Companies and Community
To rebuild the city, thousands of people descended on Joplin from around the world—regular people, Navy Seabees, US Air Force Academy grads, carpenters, laborers, equipment operators, woodworkers, students: All eager to grab a shovel, a handful of rocks or a cup of coffee for us.
(We requested 20 at a time!) However, we wouldn’t have been able to do it without the many businesses that did their part as well, such as RealOutdoorLiving.com, which supplied the lumber for the playground—pressure treated, Western Red Cedar and California Redwood— as well as the framing packages for all 7 houses.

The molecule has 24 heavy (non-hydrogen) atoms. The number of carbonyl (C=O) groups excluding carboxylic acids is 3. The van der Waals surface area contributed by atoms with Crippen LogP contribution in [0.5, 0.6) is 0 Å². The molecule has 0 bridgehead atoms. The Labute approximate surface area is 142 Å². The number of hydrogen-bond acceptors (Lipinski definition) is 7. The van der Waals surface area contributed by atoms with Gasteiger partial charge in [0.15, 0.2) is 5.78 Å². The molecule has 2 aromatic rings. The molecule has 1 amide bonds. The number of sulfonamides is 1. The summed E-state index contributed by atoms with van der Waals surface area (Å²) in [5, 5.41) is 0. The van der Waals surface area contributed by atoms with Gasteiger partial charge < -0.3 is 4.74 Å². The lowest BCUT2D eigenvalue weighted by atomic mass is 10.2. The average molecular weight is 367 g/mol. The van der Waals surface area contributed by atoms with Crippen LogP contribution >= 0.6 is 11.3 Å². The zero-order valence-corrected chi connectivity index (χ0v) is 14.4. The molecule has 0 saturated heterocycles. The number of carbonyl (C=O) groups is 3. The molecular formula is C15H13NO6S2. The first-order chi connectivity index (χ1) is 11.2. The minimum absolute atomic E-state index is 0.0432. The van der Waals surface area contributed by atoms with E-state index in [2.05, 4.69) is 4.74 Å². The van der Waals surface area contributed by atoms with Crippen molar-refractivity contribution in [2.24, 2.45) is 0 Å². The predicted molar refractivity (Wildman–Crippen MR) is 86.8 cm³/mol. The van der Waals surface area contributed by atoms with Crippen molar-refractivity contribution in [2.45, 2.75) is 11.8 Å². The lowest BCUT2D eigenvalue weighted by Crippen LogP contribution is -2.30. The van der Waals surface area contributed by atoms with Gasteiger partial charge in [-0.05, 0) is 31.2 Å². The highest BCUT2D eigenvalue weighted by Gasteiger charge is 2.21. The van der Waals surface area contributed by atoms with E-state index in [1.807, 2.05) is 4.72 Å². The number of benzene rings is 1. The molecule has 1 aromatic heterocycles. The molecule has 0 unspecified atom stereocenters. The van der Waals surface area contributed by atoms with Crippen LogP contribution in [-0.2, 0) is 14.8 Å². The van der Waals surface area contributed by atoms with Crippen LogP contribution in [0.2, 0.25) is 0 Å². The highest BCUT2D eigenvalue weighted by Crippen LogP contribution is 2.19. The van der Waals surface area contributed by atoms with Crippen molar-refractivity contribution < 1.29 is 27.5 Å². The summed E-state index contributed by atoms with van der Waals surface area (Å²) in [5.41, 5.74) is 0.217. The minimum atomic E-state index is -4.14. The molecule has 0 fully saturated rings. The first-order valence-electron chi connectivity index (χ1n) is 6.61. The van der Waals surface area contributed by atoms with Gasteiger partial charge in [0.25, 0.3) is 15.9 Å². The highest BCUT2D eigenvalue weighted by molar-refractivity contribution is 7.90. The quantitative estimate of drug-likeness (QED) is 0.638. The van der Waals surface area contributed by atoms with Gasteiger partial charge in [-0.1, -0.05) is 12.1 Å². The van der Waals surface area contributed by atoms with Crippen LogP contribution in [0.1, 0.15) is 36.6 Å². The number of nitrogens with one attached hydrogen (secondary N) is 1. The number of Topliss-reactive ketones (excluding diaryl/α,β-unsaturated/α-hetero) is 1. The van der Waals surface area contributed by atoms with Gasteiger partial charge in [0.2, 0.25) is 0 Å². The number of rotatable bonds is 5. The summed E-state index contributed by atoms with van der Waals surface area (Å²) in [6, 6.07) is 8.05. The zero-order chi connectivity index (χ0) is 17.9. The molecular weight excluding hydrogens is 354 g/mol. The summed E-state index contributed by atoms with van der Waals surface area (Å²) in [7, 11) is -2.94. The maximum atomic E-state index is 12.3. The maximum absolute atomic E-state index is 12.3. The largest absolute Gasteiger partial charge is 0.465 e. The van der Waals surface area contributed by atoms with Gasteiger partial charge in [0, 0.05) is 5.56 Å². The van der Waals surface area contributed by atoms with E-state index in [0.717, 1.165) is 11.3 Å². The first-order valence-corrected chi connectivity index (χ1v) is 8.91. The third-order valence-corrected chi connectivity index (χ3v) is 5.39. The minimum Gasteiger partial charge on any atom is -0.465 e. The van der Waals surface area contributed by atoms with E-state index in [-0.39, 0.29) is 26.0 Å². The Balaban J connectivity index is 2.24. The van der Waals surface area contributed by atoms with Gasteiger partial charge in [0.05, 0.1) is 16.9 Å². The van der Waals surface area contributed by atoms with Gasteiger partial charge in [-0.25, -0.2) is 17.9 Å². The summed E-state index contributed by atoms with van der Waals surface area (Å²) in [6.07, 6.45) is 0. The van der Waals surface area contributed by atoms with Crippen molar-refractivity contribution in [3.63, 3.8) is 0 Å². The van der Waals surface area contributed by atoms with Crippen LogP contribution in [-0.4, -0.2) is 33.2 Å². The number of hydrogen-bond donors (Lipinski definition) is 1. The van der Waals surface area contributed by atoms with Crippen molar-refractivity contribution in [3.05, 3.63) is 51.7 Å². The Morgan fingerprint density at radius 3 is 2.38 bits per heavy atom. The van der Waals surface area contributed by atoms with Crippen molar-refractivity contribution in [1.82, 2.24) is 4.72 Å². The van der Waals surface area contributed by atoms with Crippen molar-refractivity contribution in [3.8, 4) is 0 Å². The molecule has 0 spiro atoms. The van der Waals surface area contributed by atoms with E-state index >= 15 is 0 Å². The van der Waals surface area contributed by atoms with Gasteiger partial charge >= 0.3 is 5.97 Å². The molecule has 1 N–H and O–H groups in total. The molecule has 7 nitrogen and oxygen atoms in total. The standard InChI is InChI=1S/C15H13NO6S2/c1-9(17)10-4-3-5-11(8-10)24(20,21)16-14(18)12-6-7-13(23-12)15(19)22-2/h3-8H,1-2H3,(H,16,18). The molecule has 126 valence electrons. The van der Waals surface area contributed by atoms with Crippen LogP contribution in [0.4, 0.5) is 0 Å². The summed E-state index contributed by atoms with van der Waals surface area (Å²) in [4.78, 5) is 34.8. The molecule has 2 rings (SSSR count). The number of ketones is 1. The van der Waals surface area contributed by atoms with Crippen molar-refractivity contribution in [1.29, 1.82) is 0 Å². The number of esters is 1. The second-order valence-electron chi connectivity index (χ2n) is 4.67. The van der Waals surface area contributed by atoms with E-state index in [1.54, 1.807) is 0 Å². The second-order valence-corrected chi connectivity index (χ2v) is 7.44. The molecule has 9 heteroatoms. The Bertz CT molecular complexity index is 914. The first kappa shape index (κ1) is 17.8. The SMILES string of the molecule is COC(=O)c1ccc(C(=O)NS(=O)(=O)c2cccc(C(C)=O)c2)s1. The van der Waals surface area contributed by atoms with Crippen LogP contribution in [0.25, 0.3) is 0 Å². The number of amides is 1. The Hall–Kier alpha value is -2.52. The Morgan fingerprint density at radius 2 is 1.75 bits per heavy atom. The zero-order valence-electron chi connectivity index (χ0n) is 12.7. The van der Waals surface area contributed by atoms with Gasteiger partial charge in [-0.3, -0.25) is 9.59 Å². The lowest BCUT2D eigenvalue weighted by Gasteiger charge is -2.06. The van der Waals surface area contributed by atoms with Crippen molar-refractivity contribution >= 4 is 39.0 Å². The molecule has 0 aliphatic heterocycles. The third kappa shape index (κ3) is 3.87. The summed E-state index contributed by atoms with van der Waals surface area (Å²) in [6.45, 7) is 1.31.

Our build team dropped everything in their personal and professional lives to be part of this. They burned 20-hour shifts to get it done. No one asked for anything other than the tools and materials needed to see it through. Theresa and I thank them and their families who also played integral parts in getting this playground off the ground.
Extreme Makeover is the tie that binds, the core, the source code. Without their mission—“it’s about people and homes, not houses,” says EM:HE senior producer Diane Korman—Cunningham Park and Joplin would be a different place today.
Dream. Play. Love, Joplin. Dream. Play. Love.
Editor’s note: Mark and Theresa Clement are the hosts of MyFixitUpLife, online at www.myfixituplife.com.